The enzyme immunosorbant assay (EIA) test is a series of blood tests which are done to diagnose infection with the human immunodeficiency virus (HIV). This test is also referred to as the ELISA test. It is often done in conjunction with the Western Blot test to confirm the presence of HIV in the blood.
In EIA testing, blood needs to be drawn from a vein. This is usually done from the back of the hand or the inside of the elbow.
The site from where blood will be drawn is cleaned with an antiseptic, an elastic band is wrapped around the upper arm (to make the vein swell and to apply pressure). A needle is now inserted and the blood is collected, usually in an airtight capsule or vial which has been attached to the needle. After the blood has been collected, the puncture site is covered with a bandage to keep infections at bay.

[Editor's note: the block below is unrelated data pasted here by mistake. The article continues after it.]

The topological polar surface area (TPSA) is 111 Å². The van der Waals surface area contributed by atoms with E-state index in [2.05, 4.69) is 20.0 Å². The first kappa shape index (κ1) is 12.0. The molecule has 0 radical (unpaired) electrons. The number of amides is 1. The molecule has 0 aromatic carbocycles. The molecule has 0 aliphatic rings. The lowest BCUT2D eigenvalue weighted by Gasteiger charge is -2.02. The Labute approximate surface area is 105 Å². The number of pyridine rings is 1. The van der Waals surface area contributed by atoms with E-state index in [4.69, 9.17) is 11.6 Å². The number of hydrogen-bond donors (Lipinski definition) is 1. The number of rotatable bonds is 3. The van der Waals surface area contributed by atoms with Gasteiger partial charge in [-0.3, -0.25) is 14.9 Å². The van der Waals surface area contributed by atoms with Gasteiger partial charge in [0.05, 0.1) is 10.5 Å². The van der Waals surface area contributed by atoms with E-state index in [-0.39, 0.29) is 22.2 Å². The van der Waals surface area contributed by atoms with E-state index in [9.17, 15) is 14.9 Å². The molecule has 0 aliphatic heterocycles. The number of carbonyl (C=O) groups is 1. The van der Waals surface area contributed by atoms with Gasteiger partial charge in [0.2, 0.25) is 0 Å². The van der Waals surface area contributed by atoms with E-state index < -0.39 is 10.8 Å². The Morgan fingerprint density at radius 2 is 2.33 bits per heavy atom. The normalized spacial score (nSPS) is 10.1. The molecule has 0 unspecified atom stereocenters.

In young children or babies, a lancet (a sharp tool) is usually used to puncture the skin. The blood is collected onto a test strip or slide, or in a pipette (a small glass tube). The area may then be lightly bandaged.
No preparation may be necessary. Your healthcare provider may however ask you to stop any medication or drugs which may affect the result of the test. You may also be asked to stop any medication, which may contain blood thinners.
Will it hurt and is there any risk? There is only a mild pain, or a stinging or pricking sensation as the needle is inserted.
There is usually no risk involved, but depending upon your pain threshold, you may feel light-headed or faint. Sometime there is a hematoma (accumulation of blood) at the site of the puncture. An infection may occur if the site is not kept clean.
It is advisable to go for an EIA test if you have had unprotected sex with:
Further tests like the VDRL or RPR are required to confirm the results.